The lone Ripken is still at home

KEN ROSENTHAL

February 26, 1993|By KEN ROSENTHAL

SARASOTA, Fla. -- As usual, Cal Ripken said all the right things. He said it hurt not having his father and brother at spring training. He said he felt lost without them in his first workout. And he said he was a professional who will carry on.

So, what did you expect? Ripken is a born trooper. He isn't thrilled the Orioles released his brother, Bill, and fired his father, Cal Sr. But he also isn't going to make his innermost feelings public or, heaven forbid, let them affect his play.

The Orioles knew this when they broke up the family within four months after Ripken signed his five-year, $30.5 million contract last August. Heck, they knew it almost from the moment they drafted the tall, skinny kid from Aberdeen in 1978.

Why, then, didn't they do their dirty work sooner? Ripken signed a three-year contract three months after his father was fired as manager in 1988. Did he change that much in the ensuing four years? Would he have left as a free agent simply to protect his family's honor?

"I don't think that's the way Junior works," Bill said last spring, and there was no reason, then or now, to believe otherwise. As Ripken said yesterday, "I had to look at my contract situation for myself and my immediate family." Plain and simple, he wanted to stay with his hometown team.

No one is above reproach in this unfortunate saga -- not Bill, not Cal Sr., and not a front office that allowed itself to be paralyzed by groundless fears. But rest assured, Ripken will overcome his emotions, embrace his new double-play partner and continue blazing his path to the Hall of Fame.

Even now, he won't allow himself to think the worst -- that the club made sure he was under contract before purging his brother and father. "If that's exactly what happened, if all those things were connected, I'd really be disgusted," Ripken said. "But there's no way for me to know that."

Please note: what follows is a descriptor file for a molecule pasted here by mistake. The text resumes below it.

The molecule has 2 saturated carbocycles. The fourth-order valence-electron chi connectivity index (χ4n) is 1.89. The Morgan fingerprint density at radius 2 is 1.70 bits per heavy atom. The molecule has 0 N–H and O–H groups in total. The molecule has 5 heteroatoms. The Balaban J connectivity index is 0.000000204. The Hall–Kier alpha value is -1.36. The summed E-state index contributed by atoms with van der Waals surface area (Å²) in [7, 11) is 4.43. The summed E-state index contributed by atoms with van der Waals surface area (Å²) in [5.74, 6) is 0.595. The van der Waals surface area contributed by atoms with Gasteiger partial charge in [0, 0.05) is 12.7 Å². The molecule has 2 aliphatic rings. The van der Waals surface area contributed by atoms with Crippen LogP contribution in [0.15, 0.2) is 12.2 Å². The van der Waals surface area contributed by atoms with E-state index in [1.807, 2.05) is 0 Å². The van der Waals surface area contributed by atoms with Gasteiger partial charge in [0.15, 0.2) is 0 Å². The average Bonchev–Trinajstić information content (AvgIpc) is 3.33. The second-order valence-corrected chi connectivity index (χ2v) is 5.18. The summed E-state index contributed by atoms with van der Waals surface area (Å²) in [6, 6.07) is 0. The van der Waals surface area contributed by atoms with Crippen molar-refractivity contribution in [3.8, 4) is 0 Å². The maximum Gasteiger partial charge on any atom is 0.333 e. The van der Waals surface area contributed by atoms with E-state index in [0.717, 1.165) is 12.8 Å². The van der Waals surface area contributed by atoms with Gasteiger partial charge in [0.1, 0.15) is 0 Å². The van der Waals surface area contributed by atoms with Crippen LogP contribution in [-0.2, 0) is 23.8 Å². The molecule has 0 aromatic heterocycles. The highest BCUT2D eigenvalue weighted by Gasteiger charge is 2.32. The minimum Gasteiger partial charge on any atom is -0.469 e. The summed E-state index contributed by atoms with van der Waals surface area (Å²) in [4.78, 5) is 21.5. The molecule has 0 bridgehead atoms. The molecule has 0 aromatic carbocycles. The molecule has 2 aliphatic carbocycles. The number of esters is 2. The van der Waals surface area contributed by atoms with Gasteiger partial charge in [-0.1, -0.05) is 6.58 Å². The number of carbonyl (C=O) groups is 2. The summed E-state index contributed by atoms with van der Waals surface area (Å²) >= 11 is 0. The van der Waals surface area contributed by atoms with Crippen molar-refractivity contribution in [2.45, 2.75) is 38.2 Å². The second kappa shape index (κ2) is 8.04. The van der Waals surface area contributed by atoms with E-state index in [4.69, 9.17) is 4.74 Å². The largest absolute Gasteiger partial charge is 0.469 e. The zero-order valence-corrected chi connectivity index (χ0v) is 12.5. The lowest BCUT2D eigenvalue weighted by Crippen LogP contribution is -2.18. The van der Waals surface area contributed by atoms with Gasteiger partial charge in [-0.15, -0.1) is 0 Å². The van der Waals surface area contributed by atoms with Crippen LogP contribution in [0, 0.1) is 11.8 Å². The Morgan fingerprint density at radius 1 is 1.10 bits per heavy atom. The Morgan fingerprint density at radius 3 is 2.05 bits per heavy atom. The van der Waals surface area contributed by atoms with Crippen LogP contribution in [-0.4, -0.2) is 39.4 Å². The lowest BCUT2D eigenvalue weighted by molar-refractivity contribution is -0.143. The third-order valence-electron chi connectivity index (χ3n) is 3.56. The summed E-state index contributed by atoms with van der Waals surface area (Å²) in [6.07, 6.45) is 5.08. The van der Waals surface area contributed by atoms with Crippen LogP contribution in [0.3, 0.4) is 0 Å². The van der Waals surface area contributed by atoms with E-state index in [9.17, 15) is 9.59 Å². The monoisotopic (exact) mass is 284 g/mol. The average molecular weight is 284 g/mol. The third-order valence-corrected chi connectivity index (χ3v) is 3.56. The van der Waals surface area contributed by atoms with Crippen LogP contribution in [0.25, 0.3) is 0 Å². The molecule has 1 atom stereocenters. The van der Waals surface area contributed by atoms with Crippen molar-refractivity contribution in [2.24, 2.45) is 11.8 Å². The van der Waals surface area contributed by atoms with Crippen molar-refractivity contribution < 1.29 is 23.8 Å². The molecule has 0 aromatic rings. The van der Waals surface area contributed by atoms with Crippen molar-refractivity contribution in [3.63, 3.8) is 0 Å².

Fair enough, but like the rest of us, Ripken surely smells a rat. Still, disgusted as he might be, he knows it's not his place to criticize a front office that just showered him with millions. The front office made the right moves, but at the wrong time. Maybe he even knows that.

The family chemistry was special, but with all three Ripkens, the team chemistry was not. Cal Sr., the third-base coach, remained bitter at the club officials who fired him as manager. Bill, the second baseman, was popular in the clubhouse, but manager Johnny Oates said he could not accept a backup role.

Something is wrong when a player hits .216 and .230 in back-to-back seasons and can't understand why the club might want to replace him, but enough rehash. The Ripkens achieved a unique place in baseball history when the father managed his two sons. That, ultimately, is what should be remembered.

"If you put it all in perspective, it seems like we beat the odds," Ripken Jr. said. "The thing I'm most thankful for is that I was brought up in a family where baseball separated you. It took my dad away. But baseball reunited us. All of a sudden, from a social standpoint, I could see them.

"Your dad was there when you needed him. Your brother was there when you needed him. Looking back, it's a positive. It's strange right now, and there's a feeling of hurt. But I'll always look back on it as special. It will become more special without them."

And slowly, he will become more comfortable with this next chapter of his career. The new second baseman, Harold Reynolds, sat next to him on the flight down from Baltimore. Oates stood with him in the outfield for 30 minutes yesterday, giving him a sympathetic ear.

Like many players, Reynolds greatly admires Ripken, and as one of eight children, he understands the affection between brothers. "We've talked about it," Reynolds said. "I don't think it's a personal thing. It could have been Lou Whitaker or anybody. He understands that. I don't see any problems."

If anything, Reynolds will face greater resistance from Orioles fans who didn't want their hometown fairy tale to end. "It might put some undue pressure on me that I've never dealt with, but I'm not going to worry about it," he said. "Sometimes, when we let our minds wander, the myth becomes bigger than the person. That might be the case here."

No, that's precisely the case here. Because the Orioles held the family to a different standard, so did everyone else. It was an unavoidable phenomenon, and it came to an unavoidable end. Cal Jr. is the Eternal Ripken. The only difference now is he's alone.

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